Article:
Everybody wants money. That goes without saying, but exactly who is getting this money, and who is paying it? As (actual, now confessed) conspirator "Deep Throat" once said, "follow the money." Who is paying, and what do they get for their money? Remember everybody wants money, including the people allegedly paying for these services. Why should they pay so much? What are they getting for it? The so-called debunkers don't tell you these things, because if they did, their theory would fall on its face.
While people will do almost anything for vast sums of money, murder generally isn't in the list, except for the criminals who have had this attitude all their lives and therefore usually get caught and sent to jail pretty young. Once in a while somebody thinks they can get away with it, but it's a tough call, and they are very unlikely to want to work with a team large enough to pull off a massive conspriacy of the size the CTs are all about, because of the risk that one of them will chicken out and turn state's evidence. This is far more true of people who have wealth and power and social standing, because they have so much to lose; criminals and poor people have nothing to lose, yet even they are reluctant to risk jail or execution for money. There's a simple credibility test: would you do it? If not, then neither would anybody else.
Chuck Colson, President Nixon's "hatchet man", was actually in a cover-up conspriacy. The stakes were moderately high: disgrace and prison (Colson served time), but a dozen men with all the power of the US Presidency could not keep it a secret for two weeks. "Deep Throat" was another actual conspiracy at the same time, but Woodward and Bernstein never denied the conspiracy; they only refused to say who he was. Besides, they believed they were acting in the public interest, and the public largely agreed with them. CTs that you read about on the internet don't have those advantages. The conspirators are alleged to have acted unlawfully, committed murder and fraud, and most Americans would be appalled at what it is claimed they did. People can't live with that on their conscience. Criminals seem to, but because of that, those criminals are involved in crime all their lives. They don't suddenly commit massive murder and fraud after a half-life of being perfect citizens, without huge pangs of guilt. Yes, you read about ordinary-seeming people who went on a killing rampage, but they always act alone, and they generally kill themselves at the end. They are nothing like the kinds of people the CTs want you to believe happened.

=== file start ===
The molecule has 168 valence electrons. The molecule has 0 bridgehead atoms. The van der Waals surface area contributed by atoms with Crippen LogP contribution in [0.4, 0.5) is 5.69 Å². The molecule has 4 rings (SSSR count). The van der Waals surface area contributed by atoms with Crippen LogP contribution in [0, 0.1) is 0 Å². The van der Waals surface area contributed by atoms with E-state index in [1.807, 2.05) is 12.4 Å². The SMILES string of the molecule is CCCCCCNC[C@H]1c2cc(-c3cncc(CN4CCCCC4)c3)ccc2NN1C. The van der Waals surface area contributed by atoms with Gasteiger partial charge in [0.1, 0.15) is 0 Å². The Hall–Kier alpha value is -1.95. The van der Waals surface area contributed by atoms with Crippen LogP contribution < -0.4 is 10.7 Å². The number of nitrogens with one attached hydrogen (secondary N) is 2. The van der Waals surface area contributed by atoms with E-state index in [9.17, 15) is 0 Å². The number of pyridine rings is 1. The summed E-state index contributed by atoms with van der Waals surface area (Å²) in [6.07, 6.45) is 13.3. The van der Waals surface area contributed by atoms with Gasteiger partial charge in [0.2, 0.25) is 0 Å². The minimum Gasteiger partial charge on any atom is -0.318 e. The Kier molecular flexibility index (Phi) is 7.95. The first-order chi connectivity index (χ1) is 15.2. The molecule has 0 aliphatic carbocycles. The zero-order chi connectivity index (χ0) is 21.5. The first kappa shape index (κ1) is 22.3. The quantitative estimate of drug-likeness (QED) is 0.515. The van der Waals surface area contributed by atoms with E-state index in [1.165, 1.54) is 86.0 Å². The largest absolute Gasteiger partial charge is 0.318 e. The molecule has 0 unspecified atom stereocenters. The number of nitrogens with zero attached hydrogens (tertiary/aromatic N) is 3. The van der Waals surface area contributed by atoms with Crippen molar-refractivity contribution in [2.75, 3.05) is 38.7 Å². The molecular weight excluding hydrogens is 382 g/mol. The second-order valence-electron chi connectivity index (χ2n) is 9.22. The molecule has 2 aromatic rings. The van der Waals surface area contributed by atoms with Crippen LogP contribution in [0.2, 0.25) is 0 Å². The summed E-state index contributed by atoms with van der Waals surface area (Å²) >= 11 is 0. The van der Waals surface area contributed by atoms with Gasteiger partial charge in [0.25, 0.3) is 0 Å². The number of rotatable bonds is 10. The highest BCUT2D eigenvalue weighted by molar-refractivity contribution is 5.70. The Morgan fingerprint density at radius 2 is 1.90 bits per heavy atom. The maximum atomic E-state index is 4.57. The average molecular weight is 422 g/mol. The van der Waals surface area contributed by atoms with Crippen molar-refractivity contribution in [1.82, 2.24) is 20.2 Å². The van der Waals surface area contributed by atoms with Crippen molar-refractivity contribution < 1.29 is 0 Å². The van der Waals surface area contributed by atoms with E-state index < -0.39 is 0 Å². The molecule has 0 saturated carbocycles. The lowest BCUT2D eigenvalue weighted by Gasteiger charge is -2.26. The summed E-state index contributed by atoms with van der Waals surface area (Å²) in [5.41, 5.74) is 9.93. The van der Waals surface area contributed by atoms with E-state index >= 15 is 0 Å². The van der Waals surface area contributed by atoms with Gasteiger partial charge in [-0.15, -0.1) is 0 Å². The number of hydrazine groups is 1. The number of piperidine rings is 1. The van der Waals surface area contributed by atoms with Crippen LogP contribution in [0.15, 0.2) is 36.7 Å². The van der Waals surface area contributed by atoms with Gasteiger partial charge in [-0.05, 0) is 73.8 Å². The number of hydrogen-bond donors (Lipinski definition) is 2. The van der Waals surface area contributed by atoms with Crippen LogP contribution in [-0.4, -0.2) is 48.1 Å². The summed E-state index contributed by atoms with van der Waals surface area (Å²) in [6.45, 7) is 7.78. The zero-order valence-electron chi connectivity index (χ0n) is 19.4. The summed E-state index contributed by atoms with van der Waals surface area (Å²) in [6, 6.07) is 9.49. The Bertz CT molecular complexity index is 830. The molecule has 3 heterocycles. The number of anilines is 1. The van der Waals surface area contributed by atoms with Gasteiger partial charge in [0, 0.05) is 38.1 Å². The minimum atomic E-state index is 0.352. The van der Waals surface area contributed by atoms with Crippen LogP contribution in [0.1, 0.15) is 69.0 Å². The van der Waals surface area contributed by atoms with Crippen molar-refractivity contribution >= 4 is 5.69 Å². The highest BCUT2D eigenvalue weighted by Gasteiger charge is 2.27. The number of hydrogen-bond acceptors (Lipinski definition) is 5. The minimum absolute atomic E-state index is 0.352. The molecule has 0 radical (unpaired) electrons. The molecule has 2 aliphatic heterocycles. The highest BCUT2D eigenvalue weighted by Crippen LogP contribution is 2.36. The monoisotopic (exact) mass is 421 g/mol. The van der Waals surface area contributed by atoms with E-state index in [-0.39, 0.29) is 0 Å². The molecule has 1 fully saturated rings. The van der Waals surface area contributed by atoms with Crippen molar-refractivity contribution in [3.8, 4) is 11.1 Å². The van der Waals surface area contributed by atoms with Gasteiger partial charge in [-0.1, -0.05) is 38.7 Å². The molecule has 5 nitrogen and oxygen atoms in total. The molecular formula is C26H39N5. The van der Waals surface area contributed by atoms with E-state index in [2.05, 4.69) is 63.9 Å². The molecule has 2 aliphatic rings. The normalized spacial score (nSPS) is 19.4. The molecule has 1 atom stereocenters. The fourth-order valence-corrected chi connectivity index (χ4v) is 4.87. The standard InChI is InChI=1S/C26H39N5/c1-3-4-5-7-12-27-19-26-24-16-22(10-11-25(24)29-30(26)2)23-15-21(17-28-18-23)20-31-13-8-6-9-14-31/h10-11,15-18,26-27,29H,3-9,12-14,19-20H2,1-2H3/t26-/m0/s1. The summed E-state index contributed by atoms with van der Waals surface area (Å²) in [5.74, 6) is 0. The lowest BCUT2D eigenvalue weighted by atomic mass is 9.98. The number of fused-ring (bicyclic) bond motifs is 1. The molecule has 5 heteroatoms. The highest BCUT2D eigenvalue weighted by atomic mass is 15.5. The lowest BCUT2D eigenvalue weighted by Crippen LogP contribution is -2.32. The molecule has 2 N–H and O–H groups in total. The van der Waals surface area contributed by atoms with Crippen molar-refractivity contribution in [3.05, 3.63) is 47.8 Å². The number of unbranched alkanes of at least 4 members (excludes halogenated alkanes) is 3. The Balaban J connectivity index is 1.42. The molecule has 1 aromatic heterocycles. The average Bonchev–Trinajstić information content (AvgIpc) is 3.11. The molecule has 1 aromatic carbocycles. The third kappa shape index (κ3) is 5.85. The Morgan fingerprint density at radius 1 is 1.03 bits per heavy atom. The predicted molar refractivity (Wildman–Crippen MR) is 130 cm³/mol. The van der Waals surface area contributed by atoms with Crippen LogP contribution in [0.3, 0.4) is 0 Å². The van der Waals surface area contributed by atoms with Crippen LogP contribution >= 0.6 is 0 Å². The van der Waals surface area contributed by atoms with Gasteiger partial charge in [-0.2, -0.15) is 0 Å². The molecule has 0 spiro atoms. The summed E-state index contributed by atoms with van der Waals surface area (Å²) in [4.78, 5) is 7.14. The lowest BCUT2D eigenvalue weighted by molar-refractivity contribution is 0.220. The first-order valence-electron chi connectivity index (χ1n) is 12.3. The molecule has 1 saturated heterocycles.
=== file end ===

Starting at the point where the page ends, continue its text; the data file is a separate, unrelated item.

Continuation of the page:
Collaboration is a virtue. It made the USA the richest, most powerful nation on the earth, possibly in all history. Evil people, the kind of people in those CTs, they don't want to work together. Everybody wants to be in charge. If one of them actually succeeds in clawing his way to the top of the conspiracy, everybody else is fighting to knock him off and take his place.
Nobody ever in history is ever known to have formed a conspiracy to commit massive fraud and murder. Nobody. There are plenty of allegations, but none of them are ever substantiated. Why? These things can't happen. Society won't let them. Even the Unabomber was turned in by his own family. He was a loner; how much more a conspiracy involving multiple people? It only takes one defector to blow the conspiracy, as Chuck Colson points out.
It could be argued that the people selling CTs themselves form a conspiracy. They certainly have conspiracy on their mind. They have a profit motive, selling their sensationalism or descrediting the President (or both), and they are trying to cover up all dissent by fraudulently promoting false "facts". But I don't believe it. All conspiracy theories are wrong, including this one. The conspiracy advocates are too gullible and/or greedy to conspire for a common cause.
So what can you believe? A small conspiracy involving at most two or
three people, with only one or two casualties of unimportant people might
succeed -- for a while. If high government officials are involved, there
are too many people too eager to take them out, so if there really is a
conspiracy, their cover will blow very quickly. If large numbers of people
died, the public will find out. Bet on it.
Follow the money. I'm not selling anything related to this web page. I write computer software to sell, and if you go to my home page, you will see how to get in touch with me, but you can't get there from here. This is not a marketing gimmick. I believe in Truth, and the lies promoted in these CTs annoy me.
Look for political clues. Most of the modern CTs have them: they usually blame the President or some other high government official. I don't happen to like the current President of the USA (I voted against him), but he's President and he's doing the best he can. Gore and Kerry could not have done better. It's a tough job. It's tougher with everybody snapping at his heels.
2007 May 30